Since winning his first Super Bowl four years ago, Andy Reid has had to field questions about his eventual retirement. He brushed off those questions this week in Las Vegas ahead of Super Bowl LVIII.
But what if, instead of a post-game retirement, the long-time coach gets an extension?
Sources tell CBS Sports that an extension is more likely than retirement in Reid’s fifth Super Bowl appearance. Reid, one of the winningest coaches of all time, is in line to get a raise almost regardless of the outcome of Sunday night’s game. He signed a six-year extension after his first Super Bowl win four years ago, and has two years left on his current contract.
Multiple sources have pointed out how little Reid was paid. He makes close to $12 million a year, which ranks him 10th in the league among all coaches. A win Sunday would give him his third Lombardi, when the other 31 active coaches have a combined six.
And with the recent additions of Sean Payton and Jim Harbaugh to the AFC West, Reid is now the third-highest paid coach in his division, more than $5 million a year less than those two.
“He’s not backing down,” a source said. “He’s not getting paid what he should be getting paid. It’s a problem with the whole organization. The pay has not been what it should be from top to bottom.”
Bosses are, in a way, victims of their own success. Because they are able to win like no other franchise in the league today, there is a perception that what they have is enough.
(Super Bowl LVIII will air on CBS and Nickelodeon and you can stream it on Paramount+; here’s how to watch it)
In reality, Kansas City has some of the smallest sports science and analytics departments in the entire league. An NFL Players Association poll of players last year ranked the Chiefs 29th out of 32 when it came to categories like the weight room, practice room and team travel.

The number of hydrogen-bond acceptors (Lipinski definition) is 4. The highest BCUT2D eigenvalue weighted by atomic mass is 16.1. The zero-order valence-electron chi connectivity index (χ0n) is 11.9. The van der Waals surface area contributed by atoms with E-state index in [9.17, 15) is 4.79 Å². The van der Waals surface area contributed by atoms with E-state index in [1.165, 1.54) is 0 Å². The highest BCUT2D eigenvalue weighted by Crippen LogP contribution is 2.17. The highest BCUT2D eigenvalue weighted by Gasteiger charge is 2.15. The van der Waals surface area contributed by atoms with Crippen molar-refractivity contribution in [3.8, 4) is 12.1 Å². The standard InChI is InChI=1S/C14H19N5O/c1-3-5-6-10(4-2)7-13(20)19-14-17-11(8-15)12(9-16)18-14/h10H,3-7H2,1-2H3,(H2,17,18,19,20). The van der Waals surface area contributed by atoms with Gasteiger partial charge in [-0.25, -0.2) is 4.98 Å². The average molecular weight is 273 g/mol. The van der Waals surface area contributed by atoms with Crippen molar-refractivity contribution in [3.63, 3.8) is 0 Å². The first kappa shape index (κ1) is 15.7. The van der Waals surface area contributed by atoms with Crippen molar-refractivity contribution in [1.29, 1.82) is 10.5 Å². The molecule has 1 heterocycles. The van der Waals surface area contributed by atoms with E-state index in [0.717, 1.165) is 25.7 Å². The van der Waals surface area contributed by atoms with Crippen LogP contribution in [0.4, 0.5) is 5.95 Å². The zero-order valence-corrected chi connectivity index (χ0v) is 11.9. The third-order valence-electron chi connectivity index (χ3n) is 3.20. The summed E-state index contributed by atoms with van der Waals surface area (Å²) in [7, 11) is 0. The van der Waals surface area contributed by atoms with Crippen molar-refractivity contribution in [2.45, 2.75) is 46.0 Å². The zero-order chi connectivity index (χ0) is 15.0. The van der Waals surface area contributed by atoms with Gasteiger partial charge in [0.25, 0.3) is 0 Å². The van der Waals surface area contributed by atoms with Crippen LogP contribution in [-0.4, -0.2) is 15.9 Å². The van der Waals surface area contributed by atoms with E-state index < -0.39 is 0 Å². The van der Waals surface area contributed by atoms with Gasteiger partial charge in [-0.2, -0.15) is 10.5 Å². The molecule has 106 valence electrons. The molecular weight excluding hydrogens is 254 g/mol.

The Chiefs couldn’t watch the Bills-Dolphins game while in the air in Week 18 because the plane didn’t get the channel. Kansas City ended up playing Miami a week later in the playoffs. In a hot summer practice last year, the Chiefs couldn’t even use their indoor facilities because there was no air conditioning.
When the Chiefs arrived at the Raiders facility for practice this week, everyone on staff saw the change in the team’s facilities. Reid couldn’t help himself from complimenting his division rival – and perhaps sending his message to the bosses.
“They did it the right way,” Reid said of the Raiders’ facilities in Wednesday’s pool report. “It’s wide. They’re not going to get through it in a year or two.
“I never thought I’d be practicing here. I’m not sure they’re the happiest about it. We’re trying to take care of it as best we can. We respect what they have here. . . . beautiful.”
It has also been difficult to keep staff. Linebackers coach Greg Lewis had been there from 2017 through the 2022 season, but the Ravens offered him a deal the Chiefs couldn’t match, and he went to Baltimore as their wide receivers coach. Brandt Tilis, a key member of the team’s front office staff, doubled his salary to go to Carolina this offseason, sources say.